Of all the many important elections taking place across Great Britain, by far the most portentous is that of the Scottish parliament. Depending on the result, Scotland will either be out of the United Kingdom after a few years, or else the cause of Scottish independence will be put firmly back, probably “for a generation”, to borrow a phrase.
The fact that the once-dominant Scottish Labour Party and its fresh new leader will probably be stuck in third place is a mere sideshow in a constitutional drama that seems likely to dominate national politics (ie British and Scottish) for many months. The likely destruction of the breakaway Alba party will perhaps mean the end of the political career of Alex Salmond – a remarkable event, but now a mere footnote in the much bigger, wider story.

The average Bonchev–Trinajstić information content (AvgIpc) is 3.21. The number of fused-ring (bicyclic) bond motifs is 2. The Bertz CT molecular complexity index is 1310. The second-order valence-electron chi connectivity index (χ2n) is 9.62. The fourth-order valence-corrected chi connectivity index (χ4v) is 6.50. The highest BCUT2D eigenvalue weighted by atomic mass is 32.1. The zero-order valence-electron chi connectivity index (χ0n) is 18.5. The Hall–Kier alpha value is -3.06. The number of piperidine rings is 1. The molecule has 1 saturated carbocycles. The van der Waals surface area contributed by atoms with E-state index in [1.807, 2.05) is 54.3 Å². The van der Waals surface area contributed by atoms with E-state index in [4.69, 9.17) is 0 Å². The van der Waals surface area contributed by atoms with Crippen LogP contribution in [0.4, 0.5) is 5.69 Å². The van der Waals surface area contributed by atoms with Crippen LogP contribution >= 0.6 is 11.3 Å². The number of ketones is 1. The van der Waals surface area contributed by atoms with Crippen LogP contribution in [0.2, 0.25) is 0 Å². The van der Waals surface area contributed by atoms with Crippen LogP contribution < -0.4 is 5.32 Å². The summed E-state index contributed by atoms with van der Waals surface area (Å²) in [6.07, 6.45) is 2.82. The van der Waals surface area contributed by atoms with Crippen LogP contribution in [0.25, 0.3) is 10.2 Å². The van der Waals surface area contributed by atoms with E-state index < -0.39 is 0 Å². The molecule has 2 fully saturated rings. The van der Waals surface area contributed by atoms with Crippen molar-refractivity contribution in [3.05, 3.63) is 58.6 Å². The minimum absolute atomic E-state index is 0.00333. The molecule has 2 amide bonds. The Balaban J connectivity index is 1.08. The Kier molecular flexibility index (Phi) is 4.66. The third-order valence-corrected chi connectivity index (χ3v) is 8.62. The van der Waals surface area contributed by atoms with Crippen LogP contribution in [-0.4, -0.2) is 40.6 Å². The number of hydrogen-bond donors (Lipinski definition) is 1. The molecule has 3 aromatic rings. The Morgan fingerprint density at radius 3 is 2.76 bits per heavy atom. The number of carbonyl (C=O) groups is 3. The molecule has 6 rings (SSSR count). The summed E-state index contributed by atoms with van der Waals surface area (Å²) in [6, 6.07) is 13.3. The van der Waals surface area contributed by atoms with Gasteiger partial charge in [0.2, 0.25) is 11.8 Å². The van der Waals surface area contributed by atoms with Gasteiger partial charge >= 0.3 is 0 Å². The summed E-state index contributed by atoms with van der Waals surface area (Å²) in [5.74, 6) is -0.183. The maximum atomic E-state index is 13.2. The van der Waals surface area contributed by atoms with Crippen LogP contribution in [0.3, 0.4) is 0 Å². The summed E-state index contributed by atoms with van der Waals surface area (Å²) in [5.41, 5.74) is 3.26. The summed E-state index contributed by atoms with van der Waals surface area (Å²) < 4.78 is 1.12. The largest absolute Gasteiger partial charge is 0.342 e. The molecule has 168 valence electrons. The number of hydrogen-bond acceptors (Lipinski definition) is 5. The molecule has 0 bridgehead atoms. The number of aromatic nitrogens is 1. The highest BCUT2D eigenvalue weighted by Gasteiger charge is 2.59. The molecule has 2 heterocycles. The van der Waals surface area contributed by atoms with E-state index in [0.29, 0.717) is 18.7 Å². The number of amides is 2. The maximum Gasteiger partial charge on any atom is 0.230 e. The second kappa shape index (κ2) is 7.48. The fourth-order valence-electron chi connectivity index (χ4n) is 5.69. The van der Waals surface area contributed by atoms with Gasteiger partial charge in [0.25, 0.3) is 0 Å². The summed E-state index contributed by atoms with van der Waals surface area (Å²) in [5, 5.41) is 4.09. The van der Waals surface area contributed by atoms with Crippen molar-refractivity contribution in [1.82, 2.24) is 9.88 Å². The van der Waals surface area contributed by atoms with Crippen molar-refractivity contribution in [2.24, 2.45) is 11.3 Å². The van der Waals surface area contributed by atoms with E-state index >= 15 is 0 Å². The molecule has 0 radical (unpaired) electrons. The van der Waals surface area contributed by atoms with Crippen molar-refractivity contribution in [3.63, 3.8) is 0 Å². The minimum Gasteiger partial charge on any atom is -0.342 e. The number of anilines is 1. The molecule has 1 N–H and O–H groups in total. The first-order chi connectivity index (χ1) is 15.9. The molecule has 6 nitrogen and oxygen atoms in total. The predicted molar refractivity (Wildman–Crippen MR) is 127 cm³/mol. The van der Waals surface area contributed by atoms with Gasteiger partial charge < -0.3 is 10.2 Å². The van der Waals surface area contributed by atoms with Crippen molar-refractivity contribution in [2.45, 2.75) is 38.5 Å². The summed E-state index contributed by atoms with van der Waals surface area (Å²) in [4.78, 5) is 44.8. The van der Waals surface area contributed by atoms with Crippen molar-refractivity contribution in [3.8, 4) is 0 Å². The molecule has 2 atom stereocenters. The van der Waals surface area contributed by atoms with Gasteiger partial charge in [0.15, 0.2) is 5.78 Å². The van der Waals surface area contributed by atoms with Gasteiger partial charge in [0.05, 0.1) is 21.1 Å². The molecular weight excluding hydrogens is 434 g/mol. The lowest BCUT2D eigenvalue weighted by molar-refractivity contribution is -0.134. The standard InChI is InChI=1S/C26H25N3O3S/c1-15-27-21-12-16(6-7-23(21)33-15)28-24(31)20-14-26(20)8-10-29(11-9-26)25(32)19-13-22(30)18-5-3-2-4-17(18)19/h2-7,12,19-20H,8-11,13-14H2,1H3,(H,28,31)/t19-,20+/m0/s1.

It is perfectly apparent – as it has been for months, if not years – that the Scottish National Party will once again emerge as the largest party in the 129-member parliament, and that Nicola Sturgeon will soon be re-elected as first minister. The other leaders, in their recent television debate, virtually conceded as much, pleading with the Scottish people to deny her party an overall majority in the coming election. They knew what they were doing.
Join our new commenting forum
Join thought-provoking conversations, follow other Independent readers and see their replies